Waterfall

Waterfall

For the past two decades, prolific sound sculptor Liz Phillips has cultivated a vast array of interactive pieces that merge a sense of touch, sight, and sound. 2004’s Waterfall is one such sculpture that does just that. Originally exhibited at the Frederieke Gallery in NYC and currently residing in Frederieke Taylor’s personal collection, Waterfall is a slab of pure copper supported by two gray, slate tiles. The work is much more than a simple construction of inert rock. A viewer of the piece can make this rock sing a very lusciously aquatic song.

“Through capacitance fields and infrared sensors that track movement, the copper responds to the presence of its audience” Rabinowitz, Paula (2004), The Sounds of Sculpture

As a viewer moves alongside the human-scale hunk of copper, infrared sensors track movements and injects the room with sampled sounds correspondent to said tracked movements. The sounds Phillips gathered were all recorded alongside the banks of various rivers in New York. Liz Phillips managed to glean a spectrum of noise to sample... the songs of both land and water fowl as well as splashes, gurgles, and drips of the currents all flow harmoniously into an interactive soundtrack. This soundtrack is projected to the listeners from the clean cut and symmetrical slate tiles. These handcrafted stone speakers, originally designed to keep rain out of homes, ironically fills the space with sounds of overflowing water. Unlike the man-made and even tiles, the copper is roughly warped and organically forged. Phillips managed to snag some of the last copper from the most recent Ice Age, found in Michigan’s Upper Peninsula. Both time and water are the sculptors of the copper’s roughly abstracted form. The surface of the metal wears its age proudly. The contours and spirals of the copper’s shape are formed by the element whose sounds it projects.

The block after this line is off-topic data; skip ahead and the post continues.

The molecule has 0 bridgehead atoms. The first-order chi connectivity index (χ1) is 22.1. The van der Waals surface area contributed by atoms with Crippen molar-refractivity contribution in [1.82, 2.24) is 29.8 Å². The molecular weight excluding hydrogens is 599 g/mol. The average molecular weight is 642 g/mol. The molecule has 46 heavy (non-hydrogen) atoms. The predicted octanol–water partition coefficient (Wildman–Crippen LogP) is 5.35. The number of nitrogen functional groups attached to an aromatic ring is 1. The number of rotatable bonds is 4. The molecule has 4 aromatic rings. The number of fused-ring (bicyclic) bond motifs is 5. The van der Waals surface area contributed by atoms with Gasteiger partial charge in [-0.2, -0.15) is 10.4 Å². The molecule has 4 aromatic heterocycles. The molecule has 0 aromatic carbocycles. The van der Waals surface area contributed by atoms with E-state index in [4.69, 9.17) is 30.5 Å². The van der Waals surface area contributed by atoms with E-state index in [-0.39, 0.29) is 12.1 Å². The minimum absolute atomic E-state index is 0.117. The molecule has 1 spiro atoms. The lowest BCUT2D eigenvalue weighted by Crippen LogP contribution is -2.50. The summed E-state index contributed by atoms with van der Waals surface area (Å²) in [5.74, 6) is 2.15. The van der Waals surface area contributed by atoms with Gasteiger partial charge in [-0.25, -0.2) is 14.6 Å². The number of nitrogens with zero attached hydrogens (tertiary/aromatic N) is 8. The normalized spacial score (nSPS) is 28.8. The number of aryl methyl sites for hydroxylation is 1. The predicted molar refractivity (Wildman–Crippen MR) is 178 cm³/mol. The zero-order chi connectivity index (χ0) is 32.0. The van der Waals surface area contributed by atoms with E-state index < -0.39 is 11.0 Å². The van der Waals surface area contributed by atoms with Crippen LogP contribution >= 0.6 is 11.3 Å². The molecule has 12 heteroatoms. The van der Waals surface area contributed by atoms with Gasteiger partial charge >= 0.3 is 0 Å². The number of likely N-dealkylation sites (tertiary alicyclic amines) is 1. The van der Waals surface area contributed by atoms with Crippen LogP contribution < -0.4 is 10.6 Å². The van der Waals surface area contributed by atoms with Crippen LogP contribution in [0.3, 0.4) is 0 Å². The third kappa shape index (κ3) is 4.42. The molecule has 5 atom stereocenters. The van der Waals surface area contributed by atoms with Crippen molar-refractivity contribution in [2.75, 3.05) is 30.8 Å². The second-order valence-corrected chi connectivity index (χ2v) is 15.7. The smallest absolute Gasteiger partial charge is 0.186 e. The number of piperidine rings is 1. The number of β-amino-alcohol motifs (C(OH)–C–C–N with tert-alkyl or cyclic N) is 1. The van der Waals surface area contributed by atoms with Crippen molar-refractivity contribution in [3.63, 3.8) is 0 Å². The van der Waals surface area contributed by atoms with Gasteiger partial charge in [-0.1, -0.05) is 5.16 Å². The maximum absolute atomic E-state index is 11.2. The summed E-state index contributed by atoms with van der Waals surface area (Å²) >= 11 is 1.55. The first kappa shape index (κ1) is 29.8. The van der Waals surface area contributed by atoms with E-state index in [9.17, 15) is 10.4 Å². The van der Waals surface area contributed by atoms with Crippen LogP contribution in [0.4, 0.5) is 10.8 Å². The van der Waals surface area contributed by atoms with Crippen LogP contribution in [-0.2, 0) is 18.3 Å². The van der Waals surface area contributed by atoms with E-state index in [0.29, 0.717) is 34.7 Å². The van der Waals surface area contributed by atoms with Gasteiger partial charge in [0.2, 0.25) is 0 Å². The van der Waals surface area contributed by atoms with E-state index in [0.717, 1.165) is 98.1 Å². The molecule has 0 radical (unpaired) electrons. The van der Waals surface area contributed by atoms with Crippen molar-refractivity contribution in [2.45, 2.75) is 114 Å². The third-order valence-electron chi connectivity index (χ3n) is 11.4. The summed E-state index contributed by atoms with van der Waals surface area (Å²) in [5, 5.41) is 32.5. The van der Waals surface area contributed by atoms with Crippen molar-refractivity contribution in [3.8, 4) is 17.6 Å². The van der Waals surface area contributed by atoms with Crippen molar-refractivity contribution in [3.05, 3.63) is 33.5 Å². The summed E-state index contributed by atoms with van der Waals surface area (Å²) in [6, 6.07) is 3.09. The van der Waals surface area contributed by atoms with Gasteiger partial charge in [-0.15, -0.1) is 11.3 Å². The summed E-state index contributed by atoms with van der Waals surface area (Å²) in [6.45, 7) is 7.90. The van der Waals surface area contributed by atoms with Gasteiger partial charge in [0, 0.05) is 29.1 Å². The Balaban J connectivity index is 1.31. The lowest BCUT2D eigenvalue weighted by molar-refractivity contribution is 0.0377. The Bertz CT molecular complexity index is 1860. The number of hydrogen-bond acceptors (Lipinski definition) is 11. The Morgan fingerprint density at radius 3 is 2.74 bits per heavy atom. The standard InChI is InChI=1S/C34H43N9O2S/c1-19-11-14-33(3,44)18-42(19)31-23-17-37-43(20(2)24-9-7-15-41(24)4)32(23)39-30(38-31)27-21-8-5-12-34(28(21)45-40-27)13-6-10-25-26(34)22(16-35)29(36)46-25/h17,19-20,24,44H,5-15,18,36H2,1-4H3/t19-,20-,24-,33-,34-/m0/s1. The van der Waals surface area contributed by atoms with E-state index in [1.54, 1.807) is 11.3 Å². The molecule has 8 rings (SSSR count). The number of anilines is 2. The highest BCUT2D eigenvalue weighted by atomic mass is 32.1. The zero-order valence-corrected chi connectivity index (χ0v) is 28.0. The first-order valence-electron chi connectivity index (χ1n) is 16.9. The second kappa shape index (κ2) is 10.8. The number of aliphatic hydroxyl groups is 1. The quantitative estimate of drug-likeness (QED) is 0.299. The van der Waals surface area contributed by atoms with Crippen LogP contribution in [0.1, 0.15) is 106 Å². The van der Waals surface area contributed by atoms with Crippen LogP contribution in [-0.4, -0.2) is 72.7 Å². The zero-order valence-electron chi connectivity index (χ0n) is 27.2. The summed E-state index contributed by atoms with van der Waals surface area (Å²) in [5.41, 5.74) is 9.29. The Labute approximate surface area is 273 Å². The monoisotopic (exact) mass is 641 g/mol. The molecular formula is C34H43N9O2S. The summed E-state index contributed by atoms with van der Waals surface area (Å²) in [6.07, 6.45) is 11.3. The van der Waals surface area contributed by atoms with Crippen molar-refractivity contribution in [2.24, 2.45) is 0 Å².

Liz Phillips has spent years creating large-scale interactive sound installations and environments. Knowing that her work was going to be presented at the famously intimate Frederieke Taylor Gallery, Phillips created Waterfall in hopes to facilitate the same level of interactivity of sonic art with a more domestic vibe. Her piece as well as the other work presented simultaneously at the gallery , In The Path of Least Resistance, are riffs on domestic living and furnishings. Waterfall is a deeper and different look at wallpaper.

“Human-scale, the piece suggests how permeable walls are as they let in or block sounds from within and without” Rabinowitz, Paula (2004), The Sounds of Sculpture.

The piece explores the domestic setting, the privacy that is truly the essence of the comforts of home. The privacy comes with another point of interest, being the sense of entrapment within domestic life. This notion is partially inspired by the writings of feminist novelist and economist, Charlotte Perkins Gilman. A century ago Gilman penned the tale of a middle-class housewife’s collapse into insanity, her hallucinations included watching figures crawl out of the yellow wallpaper of her depleted Victorian home to slink outside into the surrounding nature. Waterfall  is an extension of the entrapment-rooted hallucinations, as the copper gives the wall an interactive reach towards the body and the sounds emitted from the tile brings nature to the domesticated wallscape of the modernist gallery. In giving these average aspects of the household a twisted perspective, it begs the viewer to look at the objects we surround ourselves with as a mirror within. That what makes up our domestic lives is indicative of deeper aspects of ourselves as well as magnifies said aspects of identity.